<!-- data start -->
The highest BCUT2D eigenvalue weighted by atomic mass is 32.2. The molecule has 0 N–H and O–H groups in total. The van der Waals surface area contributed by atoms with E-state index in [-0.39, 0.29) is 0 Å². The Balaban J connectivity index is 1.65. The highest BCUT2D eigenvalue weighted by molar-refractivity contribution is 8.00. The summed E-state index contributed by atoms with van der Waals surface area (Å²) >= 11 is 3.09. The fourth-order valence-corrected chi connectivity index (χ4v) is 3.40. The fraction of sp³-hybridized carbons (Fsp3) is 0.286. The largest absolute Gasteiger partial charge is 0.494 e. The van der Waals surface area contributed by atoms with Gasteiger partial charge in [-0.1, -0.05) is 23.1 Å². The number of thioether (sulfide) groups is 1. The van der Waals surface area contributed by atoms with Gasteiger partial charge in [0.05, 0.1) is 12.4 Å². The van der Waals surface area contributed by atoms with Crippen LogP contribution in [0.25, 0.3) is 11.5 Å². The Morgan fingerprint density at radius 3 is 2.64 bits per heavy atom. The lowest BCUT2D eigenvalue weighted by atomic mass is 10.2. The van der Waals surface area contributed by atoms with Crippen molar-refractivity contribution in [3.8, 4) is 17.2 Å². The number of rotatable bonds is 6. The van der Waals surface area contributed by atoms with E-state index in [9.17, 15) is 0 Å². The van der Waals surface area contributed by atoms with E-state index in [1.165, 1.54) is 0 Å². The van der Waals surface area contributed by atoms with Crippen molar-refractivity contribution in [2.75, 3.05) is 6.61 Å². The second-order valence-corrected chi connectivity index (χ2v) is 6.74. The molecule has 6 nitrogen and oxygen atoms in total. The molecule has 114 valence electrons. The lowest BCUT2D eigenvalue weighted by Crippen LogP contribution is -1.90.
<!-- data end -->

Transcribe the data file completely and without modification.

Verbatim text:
The highest BCUT2D eigenvalue weighted by atomic mass is 32.2. The molecule has 0 N–H and O–H groups in total. The van der Waals surface area contributed by atoms with E-state index in [-0.39, 0.29) is 0 Å². The Balaban J connectivity index is 1.65. The highest BCUT2D eigenvalue weighted by molar-refractivity contribution is 8.00. The summed E-state index contributed by atoms with van der Waals surface area (Å²) >= 11 is 3.09. The fourth-order valence-corrected chi connectivity index (χ4v) is 3.40. The fraction of sp³-hybridized carbons (Fsp3) is 0.286. The largest absolute Gasteiger partial charge is 0.494 e. The van der Waals surface area contributed by atoms with Gasteiger partial charge in [-0.1, -0.05) is 23.1 Å². The number of thioether (sulfide) groups is 1. The van der Waals surface area contributed by atoms with Gasteiger partial charge in [0.05, 0.1) is 12.4 Å². The van der Waals surface area contributed by atoms with Crippen LogP contribution in [0.25, 0.3) is 11.5 Å². The Morgan fingerprint density at radius 3 is 2.64 bits per heavy atom. The lowest BCUT2D eigenvalue weighted by atomic mass is 10.2. The van der Waals surface area contributed by atoms with Crippen molar-refractivity contribution in [3.8, 4) is 17.2 Å². The number of rotatable bonds is 6. The van der Waals surface area contributed by atoms with E-state index in [9.17, 15) is 0 Å². The van der Waals surface area contributed by atoms with E-state index in [1.165, 1.54) is 0 Å². The van der Waals surface area contributed by atoms with Crippen molar-refractivity contribution in [2.75, 3.05) is 6.61 Å². The second-order valence-corrected chi connectivity index (χ2v) is 6.74. The molecule has 6 nitrogen and oxygen atoms in total. The molecule has 114 valence electrons. The lowest BCUT2D eigenvalue weighted by Crippen LogP contribution is -1.90.